But then there’s Forest. Nick Offerman’s CEO is written by Garland with the subdued power of a supervillain, particularly in his moments of wrath. However, Offerman’s performance is understated. This is possibly due to his previous work in comedy, but in reality it makes him seem like a real person rather than a walking messiah-complex. Forest starts Amaya as a tribute to his deceased daughter who he lost in a car accident alongside his wife. The Devs system exists as a way for him to simulate extra moments with her, and the show toys with its audience by making us believe he’s doing it to bring her back to life.

Garland brilliantly ushers in visual moments of foreshadowing for those characters who have experienced loss by dwelling on this. Forest's hatred of the multiverse theory is played against him by the show, and during his family's devastating demise his alternate selves are shown reacting to various outcomes of the event - the different outcomes that continuously haunt his own mind throughout the series. But wait...when Katie first exits the lecture hall in a huff during her flashback we're treated to the same thing. Various multiverse incarnations of her character blindly letting out her anger until those differing Forests are able to catch up to her. Their similarities are more than just a stylistic choice for the show.

Lily is also the victim of loss twice throughout the show. After Sergei's disappearance and before Jamie (Jin Ha's) murder we're shown her alternative lives in the apartment split between the two loves of her life. All three of them are present because they're either killed or suffering from the grief and the various 'what if?' questions that haunt them. Forest doesn't like the multiverse theory because it implies that he could have done something to prevent Amaya's death, and that's the thought that keeps him awake at night. Not only that, but Katie's unseen and untold grief only adds to her complexity and willingness to partner up with Forest throughout the Devs operation. The talent to simultaneously present subtext whilst demonstrating such visual flare is an achievement that doesn't go unnoticed, even as Devs tricks you into believing it's all about Forest's goal to get more time with his daughter. Of course with Garland it’s not so simple.

Forest has the same future knowledge as Katie yet still makes an effort to smile and connect with people, for better or worse. It makes for an oddly compelling dichotomy, and not just because you can’t decide whether he’s an antagonist or not for the initial instalments. But this is where an insidious theme rises from the ranks, a fallout from the determinism argument – Religion. More specifically, the existence and message of God (or Gods, whatever). The Devs finale flat-out has Forest compare himself to the almighty force, even having him dismiss death because resurrection is ‘what Gods do’ – and he’s not wrong.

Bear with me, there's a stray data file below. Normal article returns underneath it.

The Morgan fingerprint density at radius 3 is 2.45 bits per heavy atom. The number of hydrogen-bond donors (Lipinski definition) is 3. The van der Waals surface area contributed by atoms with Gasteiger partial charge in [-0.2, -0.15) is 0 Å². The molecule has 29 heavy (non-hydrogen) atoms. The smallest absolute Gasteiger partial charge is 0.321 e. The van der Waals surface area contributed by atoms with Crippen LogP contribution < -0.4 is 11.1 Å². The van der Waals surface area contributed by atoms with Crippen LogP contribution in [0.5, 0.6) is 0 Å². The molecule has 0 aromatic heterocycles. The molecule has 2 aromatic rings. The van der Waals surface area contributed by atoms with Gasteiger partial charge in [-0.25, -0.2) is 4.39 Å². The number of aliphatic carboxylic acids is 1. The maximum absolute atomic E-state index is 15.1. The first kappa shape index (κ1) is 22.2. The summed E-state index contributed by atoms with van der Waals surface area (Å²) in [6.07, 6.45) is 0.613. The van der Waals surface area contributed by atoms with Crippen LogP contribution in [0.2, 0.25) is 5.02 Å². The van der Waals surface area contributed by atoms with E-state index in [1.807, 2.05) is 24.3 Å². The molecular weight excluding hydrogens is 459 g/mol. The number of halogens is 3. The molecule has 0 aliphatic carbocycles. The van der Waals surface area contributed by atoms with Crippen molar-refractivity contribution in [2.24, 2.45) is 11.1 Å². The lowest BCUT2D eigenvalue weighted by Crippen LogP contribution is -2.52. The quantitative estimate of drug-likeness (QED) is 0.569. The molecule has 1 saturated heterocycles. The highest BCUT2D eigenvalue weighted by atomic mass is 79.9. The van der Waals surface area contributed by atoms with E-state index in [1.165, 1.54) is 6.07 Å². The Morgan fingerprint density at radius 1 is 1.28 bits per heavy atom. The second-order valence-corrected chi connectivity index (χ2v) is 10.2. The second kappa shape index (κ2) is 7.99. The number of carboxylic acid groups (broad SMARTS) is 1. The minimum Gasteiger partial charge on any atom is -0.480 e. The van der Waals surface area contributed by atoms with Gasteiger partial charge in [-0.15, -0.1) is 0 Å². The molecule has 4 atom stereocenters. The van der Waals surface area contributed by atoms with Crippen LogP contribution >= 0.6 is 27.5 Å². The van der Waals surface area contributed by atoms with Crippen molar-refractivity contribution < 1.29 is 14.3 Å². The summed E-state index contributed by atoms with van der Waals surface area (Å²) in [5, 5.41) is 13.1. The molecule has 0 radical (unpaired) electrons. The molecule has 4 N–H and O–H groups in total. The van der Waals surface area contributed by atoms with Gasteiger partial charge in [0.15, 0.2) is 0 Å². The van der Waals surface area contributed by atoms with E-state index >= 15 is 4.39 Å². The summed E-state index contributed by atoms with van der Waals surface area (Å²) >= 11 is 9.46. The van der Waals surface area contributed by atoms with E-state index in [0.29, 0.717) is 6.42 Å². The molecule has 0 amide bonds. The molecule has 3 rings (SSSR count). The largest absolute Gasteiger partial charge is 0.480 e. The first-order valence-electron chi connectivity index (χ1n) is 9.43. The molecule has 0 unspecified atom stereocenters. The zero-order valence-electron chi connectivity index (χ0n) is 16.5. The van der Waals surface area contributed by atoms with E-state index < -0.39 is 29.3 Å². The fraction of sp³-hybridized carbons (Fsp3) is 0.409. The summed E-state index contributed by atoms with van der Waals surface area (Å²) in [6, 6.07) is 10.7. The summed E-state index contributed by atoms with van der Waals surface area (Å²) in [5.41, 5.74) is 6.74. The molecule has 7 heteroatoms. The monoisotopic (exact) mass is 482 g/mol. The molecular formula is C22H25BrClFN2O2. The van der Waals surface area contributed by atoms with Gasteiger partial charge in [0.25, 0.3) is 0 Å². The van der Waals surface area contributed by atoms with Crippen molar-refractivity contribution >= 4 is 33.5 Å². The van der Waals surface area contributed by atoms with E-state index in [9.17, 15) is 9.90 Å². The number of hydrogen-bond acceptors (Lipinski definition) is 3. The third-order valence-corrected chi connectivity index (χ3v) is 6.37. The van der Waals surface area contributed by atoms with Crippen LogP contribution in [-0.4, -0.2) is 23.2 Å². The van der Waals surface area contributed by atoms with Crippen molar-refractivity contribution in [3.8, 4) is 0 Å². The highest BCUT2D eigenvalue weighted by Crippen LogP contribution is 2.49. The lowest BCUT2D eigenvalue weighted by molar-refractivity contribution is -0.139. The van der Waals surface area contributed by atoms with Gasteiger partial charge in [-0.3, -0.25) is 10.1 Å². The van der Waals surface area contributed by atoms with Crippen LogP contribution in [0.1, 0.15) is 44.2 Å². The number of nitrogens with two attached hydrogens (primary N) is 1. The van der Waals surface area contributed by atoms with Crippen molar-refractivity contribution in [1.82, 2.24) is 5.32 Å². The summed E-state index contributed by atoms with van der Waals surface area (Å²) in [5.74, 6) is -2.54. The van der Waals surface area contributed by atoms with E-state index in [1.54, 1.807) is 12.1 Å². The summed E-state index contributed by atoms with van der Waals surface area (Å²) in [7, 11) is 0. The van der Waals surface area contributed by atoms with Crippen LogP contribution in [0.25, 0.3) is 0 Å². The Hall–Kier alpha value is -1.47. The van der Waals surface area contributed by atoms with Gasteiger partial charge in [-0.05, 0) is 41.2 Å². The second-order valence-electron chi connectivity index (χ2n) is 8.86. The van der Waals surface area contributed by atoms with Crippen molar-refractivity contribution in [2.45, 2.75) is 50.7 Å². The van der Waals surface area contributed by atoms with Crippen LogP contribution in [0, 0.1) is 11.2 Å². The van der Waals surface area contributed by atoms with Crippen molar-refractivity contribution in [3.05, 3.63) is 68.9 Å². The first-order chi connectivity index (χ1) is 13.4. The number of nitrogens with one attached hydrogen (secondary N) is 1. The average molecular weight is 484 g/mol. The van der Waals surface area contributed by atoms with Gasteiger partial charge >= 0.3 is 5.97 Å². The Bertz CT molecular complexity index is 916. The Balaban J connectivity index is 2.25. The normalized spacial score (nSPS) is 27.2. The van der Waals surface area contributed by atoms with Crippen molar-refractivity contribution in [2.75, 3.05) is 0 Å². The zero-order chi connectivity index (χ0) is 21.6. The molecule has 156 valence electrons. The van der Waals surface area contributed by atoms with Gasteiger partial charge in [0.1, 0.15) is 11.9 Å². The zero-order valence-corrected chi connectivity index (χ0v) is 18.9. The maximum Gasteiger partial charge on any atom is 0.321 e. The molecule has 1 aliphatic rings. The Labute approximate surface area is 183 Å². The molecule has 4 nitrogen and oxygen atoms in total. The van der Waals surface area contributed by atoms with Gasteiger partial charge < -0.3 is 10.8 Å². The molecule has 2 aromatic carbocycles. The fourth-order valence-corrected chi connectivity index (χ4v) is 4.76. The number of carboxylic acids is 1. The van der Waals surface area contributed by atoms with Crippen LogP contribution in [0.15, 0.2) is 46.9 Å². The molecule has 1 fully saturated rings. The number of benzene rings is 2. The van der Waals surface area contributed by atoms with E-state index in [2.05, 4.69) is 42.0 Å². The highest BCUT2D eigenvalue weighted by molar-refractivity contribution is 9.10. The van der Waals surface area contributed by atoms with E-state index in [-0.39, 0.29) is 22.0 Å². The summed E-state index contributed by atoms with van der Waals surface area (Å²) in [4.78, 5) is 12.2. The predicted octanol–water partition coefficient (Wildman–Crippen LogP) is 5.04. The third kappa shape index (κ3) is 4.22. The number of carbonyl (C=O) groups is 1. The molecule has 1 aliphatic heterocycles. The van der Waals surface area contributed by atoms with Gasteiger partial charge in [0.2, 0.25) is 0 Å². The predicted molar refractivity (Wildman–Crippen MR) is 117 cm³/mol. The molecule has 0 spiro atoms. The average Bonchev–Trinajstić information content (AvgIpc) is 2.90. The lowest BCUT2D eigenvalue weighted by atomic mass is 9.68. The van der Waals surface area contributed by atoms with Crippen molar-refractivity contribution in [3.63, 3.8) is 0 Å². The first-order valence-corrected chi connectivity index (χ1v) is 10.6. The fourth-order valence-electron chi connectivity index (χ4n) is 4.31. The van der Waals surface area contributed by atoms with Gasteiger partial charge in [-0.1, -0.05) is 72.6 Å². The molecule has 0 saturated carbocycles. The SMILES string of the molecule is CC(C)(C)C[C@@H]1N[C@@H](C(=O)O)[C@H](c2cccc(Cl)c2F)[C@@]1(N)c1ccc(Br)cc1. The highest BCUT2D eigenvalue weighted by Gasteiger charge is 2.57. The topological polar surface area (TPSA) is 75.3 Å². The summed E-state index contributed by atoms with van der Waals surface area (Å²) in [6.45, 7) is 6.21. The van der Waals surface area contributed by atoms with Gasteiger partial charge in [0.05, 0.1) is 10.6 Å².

Let’s treat this example as an analysis essay and say that Forest is God (or the idea of God). All the parallels are there. He watches over his creation (humanity, Earth etc.) and the Devs team are his angels. Instead of losing a son to the simulation he lost a daughter. He (mostly) isolates himself and even has the trademark bushy beard commonly associated with its image. Whilst being the bearer of violence and torture he never outwardly harms anyone throughout the series, and even forgives Sergei (Karl Glusman) and atones him of his sins before his murder in the premiere. The giant statue of Amaya bears the same symbology as the cross and is even present in every episode being shown looking down on the events of humanity below. It’s all seamless subtext that acts as an extension of the determinism argument because why? Well as anyone who ever did a Religious Studies GCSE knows, you can’t argue about free will without bringing God into the equation.

“For you will certainly carry out God’s purpose, however you act, but it makes a difference to you whether you serve like Judas or like John” – C.S. Lewis.

Now, God isn’t a theme. The comparison here is metaphorical and is used to extend the actual theme of determinism. Devs ultimately ends with a true choice (just like Adam and Eve) that aids Forest in achieving his intended goal of being reunited with his family. Lily unknowingly follows God’s plan by defying him. The only problem is…Forest didn’t know what the outcome was going to be. For the first time in years this is uncharted territory for him and I can’t help but feel as if the intention behind this isn’t some kind of positive, altruistic message but rather a cynical jab at the effable-ness of someone being in charge without having every single answer. If Forest and by extension the Devs system is God, then their plan is only stated to be ineffable out of fear from the chosen path. It actively diverts you away from the notion of free will. Too much overthinking I know, I’ll stop.

The best stories can simultaneously say multiple things and represent each side of the same argument without feeling forced. Devs suffers a little from a sagging middle but manages to recapture the initial magic that makes science fiction so powerful. What started as an exploration into the importance of Allison Pill’s character Katie very quickly snowballed into a debate about faith and religion, free will and determinism, cause and effect. At the same time the show can be equally entertaining at face value. Both Annihilation and Ex-Machina were streamlined in their technique due to their feature-length running time, but Devs is afforded the luxury of patience which allows a character like Katie to sneak up on you. I’d be ashamed if I didn’t mention the haunting score by Ben Salisbury, who it seems has hit his stride since working on the ethereal and morphic Annihilation score. Combined with Rob Hardy’s cinematography the presentation of the show alone crafts an otherworldly and deeply-unnerving experience that offers just enough glimpses of magic to pull you in deeper.

But of course, you know all of this already because you’ve already watched Devs. If you haven’t you wouldn’t be reading all of these spoilers, right? Right?

If you liked this, please let me know by getting in touch on twitter over at @ManicMorris or emailing me at

I’m a screenwriter/writer always hungry for some work so if you know of any opportunities let me know! I also just love talking about films if that’s what you’re into…so yeah. Thanks for reading!

122 views0 comments


bottom of page